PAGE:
Directed by Arthur Hiller (Directed "Love Story"), Written by Stirling Silliphant (5)
Featuring Suzanne Pleshette (Anne in "Hitch Hike" on "Alfred Hitchcock Presents," Annie Hayworth in "The Birds," Emily Hartley on "The Bob Newhart Show" ), John Larch (Mr. Fremont in "It's a Good Life" on "The Twilight Zone" (5), Chief of Police in "Dirty Harry"),
Harry Townes (Three episodes of "Alfred Hitchcock Presents" (2) Arch Hammer in "The Four of Us Are Dying" (2) on "The Twilight Zone" (6), Dr. Clifford Scott in "O.B.I.T." on "The Outer Limits" (2), Reger in "The Return of the Archons" on "Star Trek" (4)), Warren Stevens

1.6 - "Ten Drops of Water" - Screenshot 2017-01-17 at 18.17.24.png
Directed by Philip Leacock (2), Written by Howard Rodman (Writer of 26 episodes of "Naked City")
Featuring Burt Brinckerhoff (Director of "7th Heaven"), Deborah Walley (Gidget in "Gidget Goes Hawaiian"), Tony Haig (Johnny Hutton in "Twenty Miles from Dodge" on Gunsmoke)

[Tony Haig, the twelve-year-old boy in this episode, didn't go on to have a big acting career, but he was absolutely magnificent in this episode, and it would have been justified to nominate (or award) him an Emmy for his fantastic performance here.] 

1.7 - "Three Sides" - Screenshot 2017-01-17 at 18.21.12.png
Directed by Philip Leacock (3), Written by Stirling Silliphant (6)
Featuring E.G. Marshall (Juror #4 in "12 Angry Men," Ronald J. Grimes in "Mail Order Prophet" on "Alfred Hitchcock Presents" (3)), Stephen Bolster (Roger Landover in "One Life to Live,"), Joey Heatherton (Singer on "The Joey Heatherton Album,"), Johnny Seven (Karl Matuschka in "The Apartment,"Paul Genge (Mike in "Bullitt")

1.8 - "Legacy for Lucia" - Screenshot 2017-01-17 at 18.26.11.png
Directed by Philip Leacock (4), Written by - Teleplay: Stirling Silliphant (7), Story: Melvin Levy (Co-Writer of "The Six Million Dollar Man" (movie)) and Stirling Silliphant
Featuring Arlene Martel (Morgue Nurse in "Twenty Two" on "The Twilight Zone" (7), T'Pring in "Amok Time" on "Star Trek" (5)), John Larch (2), Jay C. Flippen (Happy Spangler in "The Return of Happy Spangler" on "The Dick Van Dyke Show")

1.9 - "Layout at Glen Canyon" - Screenshot 2017-01-17 at 18.13.08.png (Unfortunately, route66tvshow.blogspot.com ended after just nine episodes.)
Directed by Elliot Silverstein (2), Written by Stirling Silliphant (8)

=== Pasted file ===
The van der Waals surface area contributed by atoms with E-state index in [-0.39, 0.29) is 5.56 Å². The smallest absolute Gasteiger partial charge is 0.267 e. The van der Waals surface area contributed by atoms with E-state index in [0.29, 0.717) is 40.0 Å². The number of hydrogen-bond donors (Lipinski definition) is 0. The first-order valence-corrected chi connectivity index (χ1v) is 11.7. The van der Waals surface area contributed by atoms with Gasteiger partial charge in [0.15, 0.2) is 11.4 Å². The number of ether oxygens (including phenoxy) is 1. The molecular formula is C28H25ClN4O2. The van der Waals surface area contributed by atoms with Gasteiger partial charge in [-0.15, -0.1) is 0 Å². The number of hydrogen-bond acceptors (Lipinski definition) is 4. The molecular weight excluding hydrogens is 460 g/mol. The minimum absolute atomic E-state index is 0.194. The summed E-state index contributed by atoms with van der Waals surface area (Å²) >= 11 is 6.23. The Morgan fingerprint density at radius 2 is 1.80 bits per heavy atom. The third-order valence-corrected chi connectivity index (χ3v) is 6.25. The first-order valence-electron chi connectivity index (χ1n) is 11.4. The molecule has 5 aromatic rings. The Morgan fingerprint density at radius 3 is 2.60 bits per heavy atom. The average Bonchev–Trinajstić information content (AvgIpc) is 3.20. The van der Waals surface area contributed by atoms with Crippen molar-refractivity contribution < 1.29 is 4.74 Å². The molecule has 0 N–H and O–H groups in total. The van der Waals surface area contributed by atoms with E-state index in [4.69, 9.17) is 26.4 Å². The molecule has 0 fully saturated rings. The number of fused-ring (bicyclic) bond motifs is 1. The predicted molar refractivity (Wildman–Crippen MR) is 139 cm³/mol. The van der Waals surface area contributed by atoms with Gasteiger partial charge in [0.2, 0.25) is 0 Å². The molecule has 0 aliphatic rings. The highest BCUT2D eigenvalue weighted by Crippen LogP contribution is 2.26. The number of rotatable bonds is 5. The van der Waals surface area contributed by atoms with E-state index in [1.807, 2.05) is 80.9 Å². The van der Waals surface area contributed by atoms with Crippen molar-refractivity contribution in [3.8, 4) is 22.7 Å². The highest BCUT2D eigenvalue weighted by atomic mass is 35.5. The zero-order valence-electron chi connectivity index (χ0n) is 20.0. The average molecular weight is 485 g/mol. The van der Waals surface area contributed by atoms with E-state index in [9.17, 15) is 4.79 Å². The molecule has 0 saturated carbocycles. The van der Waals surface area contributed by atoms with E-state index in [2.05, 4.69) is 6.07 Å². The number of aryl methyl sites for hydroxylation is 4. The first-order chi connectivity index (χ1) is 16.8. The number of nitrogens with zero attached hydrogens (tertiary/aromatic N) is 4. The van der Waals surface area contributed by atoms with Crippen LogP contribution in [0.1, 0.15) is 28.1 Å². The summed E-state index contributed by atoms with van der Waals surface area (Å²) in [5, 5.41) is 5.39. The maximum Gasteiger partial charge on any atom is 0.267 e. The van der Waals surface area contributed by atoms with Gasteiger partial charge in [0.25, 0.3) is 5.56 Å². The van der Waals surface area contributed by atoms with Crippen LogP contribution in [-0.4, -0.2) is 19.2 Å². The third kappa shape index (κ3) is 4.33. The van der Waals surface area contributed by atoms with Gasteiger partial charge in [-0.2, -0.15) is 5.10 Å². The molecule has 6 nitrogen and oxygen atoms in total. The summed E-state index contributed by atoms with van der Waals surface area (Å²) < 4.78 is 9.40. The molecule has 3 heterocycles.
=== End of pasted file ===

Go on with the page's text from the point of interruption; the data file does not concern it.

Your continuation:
Featuring Charles McGraw (Mike Burkeman in "Johnny Got his Gun"). Bethel Leslie (Nominated for a Primetime Emmy Award for Outstanding Lead Performance by an Actress in a Limited Series or Movie as Ellen Dudley in "Statement of Fact" on "The Richard Boone Show"), Zohra Lampert (Jessica Heyman in "Let's Scare Jessica to Death"), Richard Shannon (Buck Henderson in "The Tin Star"), Lane Nakano (A Japanese-American who fought in the 442nd Infantry Regiment. in WWII, Sam in "Go for Broke"), Elizabeth MacRae (Lou-Ann Poovie on "Gomer Pyle, U.S.M.C."), Donna Douglas (Elly May Clampett in "The Beverly Hillbillies")

[Like the excellent route66tvshow.blogspot.com blog (which, unfortunately, ends after this episode), and all the other critiques I've read, I, too, thought this episode was a jumbled mess. Then, I saw it a second time, and almost a third time, and I realize now that it isn't a jumbled mess at all; it's just too complex for a "mere" TV serial - it's a *great* episode, and commands several viewings in order to fully appreciate.]

1.10 - "The Beryllium Eater" - Screenshot 2017-02-03 at 7.59.43 PM.png
Directed by Alvin Ganzer (Director of 4 episodes of "The Twilight Zone" (8)), Written by Richard Collins (Producer of 127 episodes of "Bonanza")
Featuring Edgar Buchanan (Pops in "Coyote Moon" on "Alfred Hitchcock Presents" (4), Doc Bolton in "The Last Rites of Jeff Myrtlebank" on "The Twilight Zone" (9), Uncle Joe Carson on "Petticoat Junction"), Edward Binns (Juror #6 in "12 Angry Men" (2), Mr. Brown in "Heart of Gold" on "Alfred Hitchcock Presents" (5
), Colonel Donlin in "I Shot an Arrow into the Air" and General Walters in "The Long Morrow" on "The Twilight Zone" (10)), Inger Stevens (Karen Wilson in "Forecast: Low Clouds and Coastal Fog" on "The Alfred Hitchcock Hour," Nan Adams in "The Hitch-Hiker" and Jana in "The Lateness of the Hour" on "The Twilight Zone" (11))

[How do you not love an episode when "Uncle Joe" on "Petticoat Junction" strikes it rich?]

1.11 - "A Fury Singing Flame" - Screenshot 2017-02-03 at 7.52.34 PM.png
Directed by Elliot Silverstein (3), Written by Stirling Silliphant (9)
Featuring Leslie Nielsen (Lloyd Ashley in "The $2,000,000 Defense" and Rudy Cox in "Ambition" on "Alfred Hitchcock Presents" (6), Steven Grainger in "The Magic Shop" on "The Alfred Hitchcock Hour" (2), The Phantom in "The Phantom of What Opera" and Colonel Denny Malloy in "A Question of Fear" on "Night Gallery," Dr. Rumack in "Airplane!"), Fay Spain (Leslie Lenox in "The Last Dark Step" on "Alfred Hitchcock Presents" (7), Mrs. Marcia Roth in "The Godfather, Part II"), Lili Kardell (Lorna Jenkins in "Malice Domestic" on "Alfred Hitchcock Presents" (8))